Ford Mustang Mach 1 review: loud and proud
Speeding through gravel-covered mountain roads surrounded by jagged rock, the Ford Mustang Mach 1 metaphorically broke the sound barrier. The furious bark of the 5.0-liter V8 echoed off the surrounding dirt walls as clouds of dust rose in the wake of the shark-nosed coupe. Surely Henry Ford must be smiling.
Designed as a transitional model between the standard 5.0-liter GT and hardcore Shelby models, the limited-edition Mach 1 is the latest Mustang variant to hit Ford showrooms, picking up an evocative suffix that appeared for the first time on a Mustang in 1969. In case you hadn’t guessed, the nickname is a tribute to Chuck Yeager, the Air Force ace who broke the sound barrier (Mach 1 or 1,225 kilometers per hour) in 1947.
Ford touts the Mach 1 as the “most track-capable 5.0-liter Mustang ever,” thanks to a series of aerodynamic upgrades, beefed-up suspension and a slightly upgraded powertrain.
Although powered by essentially the same 5.0-liter V8 as the GT, a new intake manifold allows the engine to breathe better and develop 480 horsepower (20 horsepower more than the GT). The Mach 1 also features a more efficient cooling system, using components borrowed from the Shelby GT350.
A six-speed manual with short-throw shifter is the standard transmission in the Mustang Mach 1’s home market, but in our clutch-opposed region the default choice is a 10-speed automatic.
The Mach 1’s straight-line grunt is kept under control by an electronically controlled adjustable MagneRide suspension and stiffer front springs and anti-roll bars. Rounding out the handling package are 19-inch “Tarnished” black-painted, five-spoke aluminum wheels reminiscent of the classic Magnum 500-style wheels worn by Mustangs of yesteryear.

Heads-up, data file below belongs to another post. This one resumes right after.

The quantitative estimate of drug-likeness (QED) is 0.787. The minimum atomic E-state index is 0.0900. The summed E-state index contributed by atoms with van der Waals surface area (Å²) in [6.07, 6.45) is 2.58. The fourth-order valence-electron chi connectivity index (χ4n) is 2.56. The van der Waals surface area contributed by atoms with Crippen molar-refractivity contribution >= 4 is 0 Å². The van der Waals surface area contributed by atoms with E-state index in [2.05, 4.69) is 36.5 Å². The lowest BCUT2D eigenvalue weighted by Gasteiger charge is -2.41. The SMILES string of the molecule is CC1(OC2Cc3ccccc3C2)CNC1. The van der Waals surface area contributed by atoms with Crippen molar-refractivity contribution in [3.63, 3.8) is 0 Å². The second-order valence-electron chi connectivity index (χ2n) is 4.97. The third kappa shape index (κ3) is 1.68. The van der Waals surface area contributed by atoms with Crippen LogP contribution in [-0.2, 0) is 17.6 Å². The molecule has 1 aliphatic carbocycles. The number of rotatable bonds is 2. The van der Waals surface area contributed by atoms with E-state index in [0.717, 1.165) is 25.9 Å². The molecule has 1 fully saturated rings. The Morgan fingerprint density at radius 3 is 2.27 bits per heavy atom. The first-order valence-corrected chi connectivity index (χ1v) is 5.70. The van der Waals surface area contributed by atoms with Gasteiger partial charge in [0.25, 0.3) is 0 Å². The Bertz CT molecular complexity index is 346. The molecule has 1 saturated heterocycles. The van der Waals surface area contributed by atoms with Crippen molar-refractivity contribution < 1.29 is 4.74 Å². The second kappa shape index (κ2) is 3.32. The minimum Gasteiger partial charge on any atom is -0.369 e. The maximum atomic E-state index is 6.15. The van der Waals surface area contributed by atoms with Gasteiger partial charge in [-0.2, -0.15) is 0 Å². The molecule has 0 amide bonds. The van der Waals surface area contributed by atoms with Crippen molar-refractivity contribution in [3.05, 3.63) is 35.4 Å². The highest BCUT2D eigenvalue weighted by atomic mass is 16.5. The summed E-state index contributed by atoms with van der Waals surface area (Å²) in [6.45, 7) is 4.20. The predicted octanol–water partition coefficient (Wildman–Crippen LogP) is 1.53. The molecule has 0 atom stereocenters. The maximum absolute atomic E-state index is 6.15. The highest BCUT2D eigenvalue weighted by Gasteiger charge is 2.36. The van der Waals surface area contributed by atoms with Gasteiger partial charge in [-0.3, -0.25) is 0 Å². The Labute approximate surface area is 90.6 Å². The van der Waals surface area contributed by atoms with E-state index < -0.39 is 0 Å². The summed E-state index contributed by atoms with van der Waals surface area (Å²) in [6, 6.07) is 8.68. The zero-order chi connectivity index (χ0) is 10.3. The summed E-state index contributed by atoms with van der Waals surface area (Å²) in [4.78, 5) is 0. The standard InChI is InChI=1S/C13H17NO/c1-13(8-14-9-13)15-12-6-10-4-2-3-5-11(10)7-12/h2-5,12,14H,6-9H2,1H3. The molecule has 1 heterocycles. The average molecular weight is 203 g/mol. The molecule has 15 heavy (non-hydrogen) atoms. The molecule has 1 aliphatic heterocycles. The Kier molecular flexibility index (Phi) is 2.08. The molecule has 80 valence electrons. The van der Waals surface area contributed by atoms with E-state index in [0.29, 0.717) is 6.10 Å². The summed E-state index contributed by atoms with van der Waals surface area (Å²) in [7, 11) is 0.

The Mach 1 recipe also includes an aero upgrade package that is said to increase downforce by 22%.
This all sounds pretty good on paper, but the litmus test would be provided by pitting the Mach 1 against the winding roads winding through the Hatta Mountains. It’s immediately apparent that the limited-edition ‘Stang is a tighter package than the standard GT.
There’s a bit of body roll to contend with, but get past that and you’ll find the Mach 1’s low-profile Michelin Pilot Sport 4 S rubber clings to tarmac with good tenacity. The brakes could be better though, as they are a little spongy and lack bite.
Without a doubt, the juiciest part of the Mustang is that intoxicating 5.0-liter V8. You’ll find yourself looking for tunnels, just so you can jump through them with the windows down. The V8 is not only loud, but also quite powerful, propelling the Mach 1 from 0 to 100 km/h in 4.4 seconds, and up to a top speed of 267 km/h.
The icing on the cake is the 10-speed automatic transmission, which quickly shifts to the highest possible gear in pursuit of fuel economy. Unfortunately, the transmission is also slow to respond when you flatten the throttle, seemingly confused as to which gear it should drop into. The Mach 1 would be a much nicer car with the six-speed manual, so it’s a shame that the latter setup is a rarity in our region.
In the look department
Visually, the Mach 1 hits the mark, and The NationalThe Jet Fighter Gray test car drew its fair share of appreciative glances from onlookers. Apart from the tasty five-spoke wheels, the limited-edition model is distinguished from other Stangs by satin black stripes on the bonnet and flanks with reflective highlights in red, white or orange.
Inside, there are leather sport seats with gunmetal gray stitching, and each Mustang Mach 1 features a dash badge with a Mach 1 logo and the car’s individual build number. Standard comfort and convenience technologies include heated and cooled front seats, SYNC 3 connectivity and a premium 12-speaker B&O audio system.
There’s a lot to love about the Mustang Mach 1, but its Dh306,000 price tag puts it up against the super-performance Porsche Cayman GTS 4.0 and BMW Z4 M40i. The Germans are undoubtedly sportier, but the Mustang Mach 1 offers its own brand of raucous Yankee charisma.
Updated: February 18, 2022, 6:02 p.m.